Steve Martin & Martin Short: An Interview You Will Forget For the Rest of Your Life
Editor's note: This piece was originally published on October 7, 2017.
In the late 1970s and early '80s, Steve Martin was the most famous stand-up comedian in America. Martin's albums, such as "Comedy Is Not Pretty" and "Wild and Crazy Guy" sold millions of copies and helped launch a career that went on to movies, novels, and stage plays. But along the way, Martin lost his love for performing on stage in front of an audience.
A couple of years ago, though, the enjoyment returned thanks to a show he developed with longtime friend and fellow comedian Martin Short.
"There's something about working with a partner that's just fun, rather than doing it one-hundred percent alone," says Martin.
Before he went on to television shows like "Saturday Night Live" and numerous movies, Short cut his teeth in improv with Chicago's famous Second City comedy troupe. And while he says he never lost his love for performing, he, too, appreciates the chemistry of working with a partner on stage.
"[In improv], when you bombed, sometimes those were the funniest stories when that happened," Short says. "But if you bombed by yourself, it's not funny. The difference is that it's a shared experience."
Not that either expects their show in Milwaukee this Sunday evening to bomb. The show, "An Evening You Will Forget For the Rest of Your Life," has been touring nationally to rave reviews - more or less. The two performed Thursday in a USO show in Chicago.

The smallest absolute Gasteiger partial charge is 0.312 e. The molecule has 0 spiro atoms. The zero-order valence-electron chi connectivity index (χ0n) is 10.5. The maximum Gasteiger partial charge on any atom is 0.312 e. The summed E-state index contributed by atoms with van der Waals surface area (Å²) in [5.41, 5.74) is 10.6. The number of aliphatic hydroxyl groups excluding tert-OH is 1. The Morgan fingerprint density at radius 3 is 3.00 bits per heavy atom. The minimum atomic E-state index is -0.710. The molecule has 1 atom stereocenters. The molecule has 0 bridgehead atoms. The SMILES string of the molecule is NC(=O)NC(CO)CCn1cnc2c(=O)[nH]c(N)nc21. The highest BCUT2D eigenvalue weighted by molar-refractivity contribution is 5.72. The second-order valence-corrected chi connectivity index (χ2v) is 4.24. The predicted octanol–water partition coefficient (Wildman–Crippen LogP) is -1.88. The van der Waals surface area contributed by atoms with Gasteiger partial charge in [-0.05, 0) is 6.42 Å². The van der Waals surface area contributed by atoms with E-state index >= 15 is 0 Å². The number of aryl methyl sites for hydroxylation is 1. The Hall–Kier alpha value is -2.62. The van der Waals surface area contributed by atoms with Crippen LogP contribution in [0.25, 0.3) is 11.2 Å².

"We performed for a group of sailors who - we think - had no idea who we are," Martin says. "But it went well, and we feel that we educated them about who we are, and by the end of the show, it went great."
In addition to the funny interplay between Short and Martin, the show also features music from the bluegrass band, The Steep Canyon Rangers, with whom Martin plays banjo. The group's latest album, "The Long Awaited Album," came out just a few days ago. It's a serious bluegrass album, though Martin's humor shines through in songs such as "Caroline" and "Nights in the Lab."
While he's played with the band for years, Martin says it was only recently that he felt comfortable weaving his comedy life together with his musical talent. He worried that doing that might make it seem like he wasn't taking music seriously. "But a friend in the music world told me," Martin recalls, "that 'if you go out there and just do music and don't do any comedy, that's cheating the audience.' And so I put comedy in, and it was the correct decision, I think."
Both comedians say they relish the opportunity to write and perform new material together, and constantly tweak the show so that it works for its audiences. Even so, they realize many of their fans come to the performance with memories of [Martin's] "King Tut" or [Short's] Ed Grimley in their mind.
"I remember last time I was doing a Broadway show," Short says, "I would leave the stage door at night and people would call out lines from sketches, and I would get in the car and think, What is that from? I know it's from something."
Short and Martin say the show varies a bit from night to night. But while they say they are both fans of Milwaukee, as of Friday, they had not developed any dairy- or sausage -themed material for their Wisconsin audience. "That's not a good sign," Martin worries.
Steve Martin and Martin Short's “Now You See Them, Soon You Won’t," is on stage Friday evening at the Riverside Theater.